Kentucky House Speaker: Hemp Bill Won't Get VoteBy Thomas H. Clarke March 11, 2013
FRANKFORT, KY — Despite passing the State Senate, endorsements from both of Kentucky’s US Senators, and pressure from the state’s largest agricultural organizations, Kentucky House Speaker Greg Stumbo has indicated that a bill that would allow the state’s farmers to grow industrial hemp – not marijuana – will not receive a vote in House this year.
Democratic House Speaker Greg Stumbo indicated Monday morning that time has run out on Senate Bill 50, which would set up a system to license hemp growers if production becomes allowed by the federal government.
Senate Bill 50, sponsored by Sen. Paul Hornback, R-Shelbyville, would set up a licensing framework for Kentucky farmers to grow hemp, but only if federal restrictions are lifted.
Stumbo argues hat Kentucky should wait for federal action on industrial hemp before adopting a bill that might later need to be revoked or changed to conform to federal regulations.
“If we move ahead with Senate Bill 50,” Speaker Stumbo said Monday, “we could very well put in place something that would not be aligned with the federal regulations.”
Speaker Stumbo added that he also continues to believe the Senate legislation should have started in the House, as the state Constitution calls for on any revenue-raising measure.
“The bill clearly states that the commissioner shall ‘establish the fee amount of the industrial hemp grower license,’” Speaker Stumbo said. “If that is not raising revenue, then I don’t know what is.”
The Senate already passed the bill, which has overwhelming support among Kentucky farmers and voters.
The bill was approved by a House committee last week, and needs only a vote on the floor of the House to advance to the Governor for approval.
Kentucky’s Commissioner on Agriculture, a Republican who has pushed for the bill’s passage, said last week that public attention on the bill should push it to the House floor.
“It’s going to be very difficult for the House not to let this be voted on now because we’re three quarters of the way there,” commissioner James Comer said. “The support is overwhelming.”
“Before promoting hemp farming and products, hemp advocates should show that hemp is safe to use, and is a viable cash crop,” Speaker Stumbo countered, indicating that the Agriculture Commissioner should have conducted a study on the viability of hemp prior to pushing for the bill’s passage. “To legalize the production of hemp without this vital information would expose Americans to unknown health risks, jeopardize public health and safety, and exploit American farmers.”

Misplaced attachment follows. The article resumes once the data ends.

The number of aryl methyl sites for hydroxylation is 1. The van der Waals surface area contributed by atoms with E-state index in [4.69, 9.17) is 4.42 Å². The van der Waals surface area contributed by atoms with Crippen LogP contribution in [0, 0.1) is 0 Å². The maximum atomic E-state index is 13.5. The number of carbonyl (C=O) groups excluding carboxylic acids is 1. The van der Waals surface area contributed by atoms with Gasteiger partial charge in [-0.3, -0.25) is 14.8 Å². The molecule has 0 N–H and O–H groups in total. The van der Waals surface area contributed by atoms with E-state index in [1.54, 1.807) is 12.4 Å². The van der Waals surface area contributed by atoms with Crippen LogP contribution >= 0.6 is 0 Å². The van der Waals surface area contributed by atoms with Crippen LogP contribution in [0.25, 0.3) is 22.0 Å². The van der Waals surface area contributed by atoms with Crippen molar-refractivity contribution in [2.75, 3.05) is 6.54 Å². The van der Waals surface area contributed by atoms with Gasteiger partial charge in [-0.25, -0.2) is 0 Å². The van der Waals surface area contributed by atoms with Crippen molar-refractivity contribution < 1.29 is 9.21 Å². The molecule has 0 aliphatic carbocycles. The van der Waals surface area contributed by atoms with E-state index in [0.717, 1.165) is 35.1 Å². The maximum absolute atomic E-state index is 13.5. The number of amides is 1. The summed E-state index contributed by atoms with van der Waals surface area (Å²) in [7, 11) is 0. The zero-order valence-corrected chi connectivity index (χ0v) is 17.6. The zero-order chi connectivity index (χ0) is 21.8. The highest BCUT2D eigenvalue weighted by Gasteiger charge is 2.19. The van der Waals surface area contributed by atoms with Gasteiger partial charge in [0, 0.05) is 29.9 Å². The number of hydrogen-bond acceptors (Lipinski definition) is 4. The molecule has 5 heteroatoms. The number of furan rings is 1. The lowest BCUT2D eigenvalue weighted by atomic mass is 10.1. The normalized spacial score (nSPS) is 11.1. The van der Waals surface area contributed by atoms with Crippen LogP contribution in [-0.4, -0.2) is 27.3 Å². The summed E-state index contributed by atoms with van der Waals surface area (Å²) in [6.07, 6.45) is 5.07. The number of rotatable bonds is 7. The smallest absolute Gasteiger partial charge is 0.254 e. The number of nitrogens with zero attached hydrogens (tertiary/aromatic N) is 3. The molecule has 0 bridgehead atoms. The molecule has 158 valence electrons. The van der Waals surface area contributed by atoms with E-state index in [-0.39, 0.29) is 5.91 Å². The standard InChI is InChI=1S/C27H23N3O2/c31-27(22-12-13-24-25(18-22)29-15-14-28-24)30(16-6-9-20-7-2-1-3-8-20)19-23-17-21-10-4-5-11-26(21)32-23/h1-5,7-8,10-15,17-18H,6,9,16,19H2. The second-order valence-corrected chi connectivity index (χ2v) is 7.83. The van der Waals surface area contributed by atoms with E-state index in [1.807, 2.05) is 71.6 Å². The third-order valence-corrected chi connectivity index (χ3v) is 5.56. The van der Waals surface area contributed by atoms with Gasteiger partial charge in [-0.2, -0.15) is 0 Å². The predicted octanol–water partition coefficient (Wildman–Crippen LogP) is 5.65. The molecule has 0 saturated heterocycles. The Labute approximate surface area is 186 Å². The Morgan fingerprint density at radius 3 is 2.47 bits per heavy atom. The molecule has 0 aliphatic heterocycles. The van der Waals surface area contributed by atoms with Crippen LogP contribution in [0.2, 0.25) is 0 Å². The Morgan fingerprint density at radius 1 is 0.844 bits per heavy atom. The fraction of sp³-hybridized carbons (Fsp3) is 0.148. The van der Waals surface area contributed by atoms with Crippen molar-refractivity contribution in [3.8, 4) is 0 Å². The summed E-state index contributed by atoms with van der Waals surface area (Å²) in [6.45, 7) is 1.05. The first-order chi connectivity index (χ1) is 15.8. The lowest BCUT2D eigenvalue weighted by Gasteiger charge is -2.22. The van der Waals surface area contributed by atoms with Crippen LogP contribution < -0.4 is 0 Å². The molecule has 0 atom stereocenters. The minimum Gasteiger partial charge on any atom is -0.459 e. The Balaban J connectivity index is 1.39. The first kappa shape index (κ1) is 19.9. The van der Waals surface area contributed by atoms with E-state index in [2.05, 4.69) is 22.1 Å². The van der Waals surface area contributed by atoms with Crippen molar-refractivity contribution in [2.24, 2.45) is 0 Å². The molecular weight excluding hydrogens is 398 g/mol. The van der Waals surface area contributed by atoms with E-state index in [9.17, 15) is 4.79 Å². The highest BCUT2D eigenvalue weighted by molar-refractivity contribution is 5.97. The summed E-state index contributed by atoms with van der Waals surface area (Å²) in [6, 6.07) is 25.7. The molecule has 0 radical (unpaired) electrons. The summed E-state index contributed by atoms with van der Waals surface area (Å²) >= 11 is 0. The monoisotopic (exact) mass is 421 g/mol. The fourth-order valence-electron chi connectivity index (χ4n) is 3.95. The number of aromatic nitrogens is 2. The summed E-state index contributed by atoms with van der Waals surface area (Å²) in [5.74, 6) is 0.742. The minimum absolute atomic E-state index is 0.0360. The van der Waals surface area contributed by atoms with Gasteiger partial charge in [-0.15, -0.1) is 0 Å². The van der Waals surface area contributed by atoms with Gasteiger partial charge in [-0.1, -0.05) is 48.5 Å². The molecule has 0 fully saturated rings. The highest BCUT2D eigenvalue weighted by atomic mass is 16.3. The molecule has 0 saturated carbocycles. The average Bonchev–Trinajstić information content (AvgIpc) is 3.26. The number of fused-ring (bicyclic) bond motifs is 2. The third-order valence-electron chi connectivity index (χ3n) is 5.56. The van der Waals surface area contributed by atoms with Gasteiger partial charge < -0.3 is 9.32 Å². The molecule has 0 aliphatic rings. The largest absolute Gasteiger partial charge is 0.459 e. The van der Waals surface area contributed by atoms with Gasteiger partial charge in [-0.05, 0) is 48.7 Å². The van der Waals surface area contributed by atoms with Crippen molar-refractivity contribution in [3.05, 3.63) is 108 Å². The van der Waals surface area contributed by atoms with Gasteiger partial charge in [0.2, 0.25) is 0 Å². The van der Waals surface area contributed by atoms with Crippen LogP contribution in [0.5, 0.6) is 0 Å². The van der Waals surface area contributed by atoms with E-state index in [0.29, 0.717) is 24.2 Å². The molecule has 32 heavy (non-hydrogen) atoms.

“Commissioner Comer’s own upcoming study, which should have been done before any legislation was introduced, would be a good place to start,” said Stumbo. “I also would support more in-depth hearings to see if there is a truly viable market here for farmers or if Commissioner Comer is merely blowing smoke.”
Both of Kentucky’s Republican US Senators, Senate Minority Leader Mitch McConnell and Rand Paul, have sponsored federal legislation to allow cultivation of hemp, while endorsing the pending measure in their home state.
Senate Bill 50 has broad bipartisan support, including from several members of Kentucky’s congressional delegation, but was opposed by the Kentucky State Police and other law enforcement agencies who fear that hemp crops could be used to disguise illegal marijuana fields. Hemp advocates say the possibility of an unregulated hemp industry should be more concerning for law enforcement.
Hemp thrived in Kentucky generations ago but has been banned for decades since the federal government classified it as a controlled substance related to marijuana.
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